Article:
Questioning the decision

The Court’s reliance on the Nuremberg tribunals first, can most likely be questioned. While contemporary rules of customary international law allegedly take into consideration the current evolutions of the international community, one could actually ask whether grounding a decision on the principles followed fifty years ago is adequate.

The decision, in addition, can be criticised since, by focusing on the juridical nature of the crime perpetrator rather than on the recognition of the crime itself, it failed to fulfil the punishment objective of justice and to compensate the victims for their prejudice. As it has been said elsewhere, the ‘what’ should prevail over the ‘who’ in qualifying the existence of a crime, it being committed at either domestic or international levels.

Concurring opinion of Judge Leval

Judge Leval as a matter of fact, provided a spirited concurring opinion which strongly criticises the majority’s decision for its consequences.

With regards to slave trading or exploitation for instance, Leval writes that “according to the majority’s rule, an incorporated entity does not violate international law when it conducts such operations, and is free to retain any profit earned through its conduct” (p.13).

The decision similarly, would offer “secure protection for the profits of piracy so long as the perpetrators take the precaution to incorporate the business [while] the seizure by pirates of a vessel owned by a corporation (as virtually all commercial vessels are) would not violate international law’s prohibition of piracy” (p.14).

Acts of Genocide also, would be shielded from liability recognition despite the most likely involvement –as it was allegedly the case in Kiobel– of corporations with local police or military forces for the purposes of security maintenance: “under the majority’s rule, such a corporation would never need to test in court whether it in fact exterminated a tribe, as alleged. It could simply move for the dismissal of the suit, asserting that it is a corporation and therefore by definition could not have violated international law’s prohibition of genocide” (p.15-16).

Apart from the debatable corporate immunity aspect of the decision, the legal grounding of the majority’s reasoning is also questioned by Judge Leval. While the majority’s opinion asserts that “customary international law has steadfastly rejected the notion of corporate liability for international crimes” (p.9), Judge Leval by contrast suggests the absence of adequate precedent justifying such a position.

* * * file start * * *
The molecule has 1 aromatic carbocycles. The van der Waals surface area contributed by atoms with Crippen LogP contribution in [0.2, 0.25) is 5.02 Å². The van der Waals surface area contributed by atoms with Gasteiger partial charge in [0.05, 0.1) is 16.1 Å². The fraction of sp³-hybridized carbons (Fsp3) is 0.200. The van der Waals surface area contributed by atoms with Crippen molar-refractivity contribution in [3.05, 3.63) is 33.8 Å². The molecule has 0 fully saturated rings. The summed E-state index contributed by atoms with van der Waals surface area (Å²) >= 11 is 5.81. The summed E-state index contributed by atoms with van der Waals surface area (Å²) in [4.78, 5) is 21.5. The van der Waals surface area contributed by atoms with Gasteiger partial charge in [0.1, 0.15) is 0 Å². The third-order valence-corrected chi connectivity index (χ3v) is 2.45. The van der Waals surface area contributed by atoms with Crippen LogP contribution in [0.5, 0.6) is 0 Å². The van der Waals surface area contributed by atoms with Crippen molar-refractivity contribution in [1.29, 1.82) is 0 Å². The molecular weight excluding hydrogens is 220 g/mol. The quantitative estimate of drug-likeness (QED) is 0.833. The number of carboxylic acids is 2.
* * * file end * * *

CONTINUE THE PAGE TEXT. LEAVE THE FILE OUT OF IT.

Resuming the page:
Rather, the dissenting opinion formulates that “no authoritative source document of international law adopts or in any way approves the majority’s view that international law authorizes imposing civil awards of compensatory damages on natural persons but leaves corporations free to violate its rules without legal consequences”, while no court dismissed a civil suit against a corporation on the ground that juridical persons have no legal responsibility under that international law (p.21).

Citing ‘deficiencies’ in the majority’s reasoning, Judge Leval finally emphasised that the inability of the international criminal tribunals to impose criminal punishment on corporations, far from confirming the absence of corporate liability, “in no way implies that international law exempts corporations from its rules” while the refusal of international organizations to impose criminal liability of corporations neither implies that international law “deems corporations exempt from international law” (p.35-36).

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Also related:

Kenneth Anderson on Kiovel v Royal Dutch Petroleum – via Conflicts of Law.net

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4 Responses to “Note on… Kiobel v Shell and corporate liability”


  1. […] the findings of the US Court of Appeal for the Second Circuit in Kiobel v Shell, (see a previous Int’Law Notepad Note) the respondent (FNRC) in Boimah Flomo (Boimah Flomo, et al v Firestone Natural Rubber Company […]


  2. […] 3, 2010 Recent news raises complementary thoughts as to the policy consequences of the Kiobel, Boimah Flomo and Sosa decisions on corporate liability under ACTA / ATS. In fact, many criticisms […]


  3. […] An appellate court of the United States recently dismissed claims for damages brought by Nigerian residents against the Dutch oil and gas company Shell, finding that it has no subject matter jurisdiction to hear cases of foreign victims of torts committed outside of the U.S. by corporations (Kiobel v. Royal Dutch Petroleum, as covered in this Note). […]


  4. […] February 2012) before the US Supreme Court. The case was commented a moment ago on this blog (see here as well as the ATCA / ATS tags for more comments)  and it seemed at the time that the Court was […]